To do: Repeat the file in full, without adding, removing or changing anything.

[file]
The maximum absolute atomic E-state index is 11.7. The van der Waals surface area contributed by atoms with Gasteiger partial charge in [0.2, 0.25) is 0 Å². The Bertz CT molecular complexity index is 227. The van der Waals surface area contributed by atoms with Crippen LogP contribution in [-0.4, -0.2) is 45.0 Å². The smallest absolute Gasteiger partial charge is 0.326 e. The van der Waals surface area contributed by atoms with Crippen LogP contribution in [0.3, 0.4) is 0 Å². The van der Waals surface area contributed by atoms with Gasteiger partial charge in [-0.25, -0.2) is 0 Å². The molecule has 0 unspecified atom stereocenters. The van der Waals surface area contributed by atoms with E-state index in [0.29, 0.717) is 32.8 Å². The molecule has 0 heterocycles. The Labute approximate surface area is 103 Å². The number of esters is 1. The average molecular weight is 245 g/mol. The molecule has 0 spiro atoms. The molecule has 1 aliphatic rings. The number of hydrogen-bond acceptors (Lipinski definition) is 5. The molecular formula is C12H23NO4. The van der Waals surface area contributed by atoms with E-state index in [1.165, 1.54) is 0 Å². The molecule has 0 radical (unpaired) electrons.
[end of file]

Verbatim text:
The maximum absolute atomic E-state index is 11.7. The van der Waals surface area contributed by atoms with Gasteiger partial charge in [0.2, 0.25) is 0 Å². The Bertz CT molecular complexity index is 227. The van der Waals surface area contributed by atoms with Crippen LogP contribution in [-0.4, -0.2) is 45.0 Å². The smallest absolute Gasteiger partial charge is 0.326 e. The van der Waals surface area contributed by atoms with Crippen LogP contribution in [0.3, 0.4) is 0 Å². The van der Waals surface area contributed by atoms with Gasteiger partial charge in [-0.25, -0.2) is 0 Å². The molecule has 0 unspecified atom stereocenters. The van der Waals surface area contributed by atoms with E-state index in [0.29, 0.717) is 32.8 Å². The molecule has 0 heterocycles. The Labute approximate surface area is 103 Å². The number of esters is 1. The average molecular weight is 245 g/mol. The molecule has 0 spiro atoms. The molecule has 1 aliphatic rings. The number of hydrogen-bond acceptors (Lipinski definition) is 5. The molecular formula is C12H23NO4. The van der Waals surface area contributed by atoms with E-state index in [1.165, 1.54) is 0 Å². The molecule has 0 radical (unpaired) electrons.